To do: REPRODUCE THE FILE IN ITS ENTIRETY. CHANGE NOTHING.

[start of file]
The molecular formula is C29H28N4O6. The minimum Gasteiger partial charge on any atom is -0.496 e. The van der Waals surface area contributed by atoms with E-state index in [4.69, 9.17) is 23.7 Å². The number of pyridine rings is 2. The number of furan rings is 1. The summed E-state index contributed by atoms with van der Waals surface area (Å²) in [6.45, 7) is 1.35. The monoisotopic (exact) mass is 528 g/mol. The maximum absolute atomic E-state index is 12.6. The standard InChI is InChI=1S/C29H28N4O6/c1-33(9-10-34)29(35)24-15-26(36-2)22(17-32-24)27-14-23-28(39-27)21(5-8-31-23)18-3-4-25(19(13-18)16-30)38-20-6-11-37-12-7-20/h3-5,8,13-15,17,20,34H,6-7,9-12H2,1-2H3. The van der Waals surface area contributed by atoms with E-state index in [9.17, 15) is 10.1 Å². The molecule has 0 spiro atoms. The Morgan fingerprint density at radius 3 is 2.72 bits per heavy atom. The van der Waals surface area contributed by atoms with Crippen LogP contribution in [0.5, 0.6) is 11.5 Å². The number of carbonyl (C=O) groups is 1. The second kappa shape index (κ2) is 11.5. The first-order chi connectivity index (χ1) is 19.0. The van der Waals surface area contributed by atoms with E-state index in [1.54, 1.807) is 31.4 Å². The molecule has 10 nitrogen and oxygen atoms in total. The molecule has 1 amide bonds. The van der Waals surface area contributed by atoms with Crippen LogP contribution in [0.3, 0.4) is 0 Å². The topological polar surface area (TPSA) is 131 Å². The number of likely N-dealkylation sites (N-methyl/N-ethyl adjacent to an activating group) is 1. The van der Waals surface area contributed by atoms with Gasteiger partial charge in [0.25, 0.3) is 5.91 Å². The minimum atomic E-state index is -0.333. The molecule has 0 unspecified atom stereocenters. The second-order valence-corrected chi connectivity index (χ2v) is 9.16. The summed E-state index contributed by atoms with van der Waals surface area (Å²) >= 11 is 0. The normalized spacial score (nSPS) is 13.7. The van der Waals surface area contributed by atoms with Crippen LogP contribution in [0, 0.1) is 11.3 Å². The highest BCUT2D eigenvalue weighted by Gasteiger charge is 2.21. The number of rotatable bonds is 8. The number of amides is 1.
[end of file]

The molecular formula is C29H28N4O6. The minimum Gasteiger partial charge on any atom is -0.496 e. The van der Waals surface area contributed by atoms with E-state index in [4.69, 9.17) is 23.7 Å². The number of pyridine rings is 2. The number of furan rings is 1. The summed E-state index contributed by atoms with van der Waals surface area (Å²) in [6.45, 7) is 1.35. The monoisotopic (exact) mass is 528 g/mol. The maximum absolute atomic E-state index is 12.6. The standard InChI is InChI=1S/C29H28N4O6/c1-33(9-10-34)29(35)24-15-26(36-2)22(17-32-24)27-14-23-28(39-27)21(5-8-31-23)18-3-4-25(19(13-18)16-30)38-20-6-11-37-12-7-20/h3-5,8,13-15,17,20,34H,6-7,9-12H2,1-2H3. The van der Waals surface area contributed by atoms with E-state index in [9.17, 15) is 10.1 Å². The molecule has 0 spiro atoms. The Morgan fingerprint density at radius 3 is 2.72 bits per heavy atom. The van der Waals surface area contributed by atoms with Crippen LogP contribution in [0.5, 0.6) is 11.5 Å². The number of carbonyl (C=O) groups is 1. The second kappa shape index (κ2) is 11.5. The first-order chi connectivity index (χ1) is 19.0. The van der Waals surface area contributed by atoms with E-state index in [1.54, 1.807) is 31.4 Å². The molecule has 10 nitrogen and oxygen atoms in total. The molecule has 1 amide bonds. The van der Waals surface area contributed by atoms with Crippen LogP contribution in [0.3, 0.4) is 0 Å². The topological polar surface area (TPSA) is 131 Å². The number of likely N-dealkylation sites (N-methyl/N-ethyl adjacent to an activating group) is 1. The van der Waals surface area contributed by atoms with Gasteiger partial charge in [0.25, 0.3) is 5.91 Å². The minimum atomic E-state index is -0.333. The molecule has 0 unspecified atom stereocenters. The second-order valence-corrected chi connectivity index (χ2v) is 9.16. The summed E-state index contributed by atoms with van der Waals surface area (Å²) >= 11 is 0. The normalized spacial score (nSPS) is 13.7. The van der Waals surface area contributed by atoms with Crippen LogP contribution in [0, 0.1) is 11.3 Å². The highest BCUT2D eigenvalue weighted by Gasteiger charge is 2.21. The number of rotatable bonds is 8. The number of amides is 1.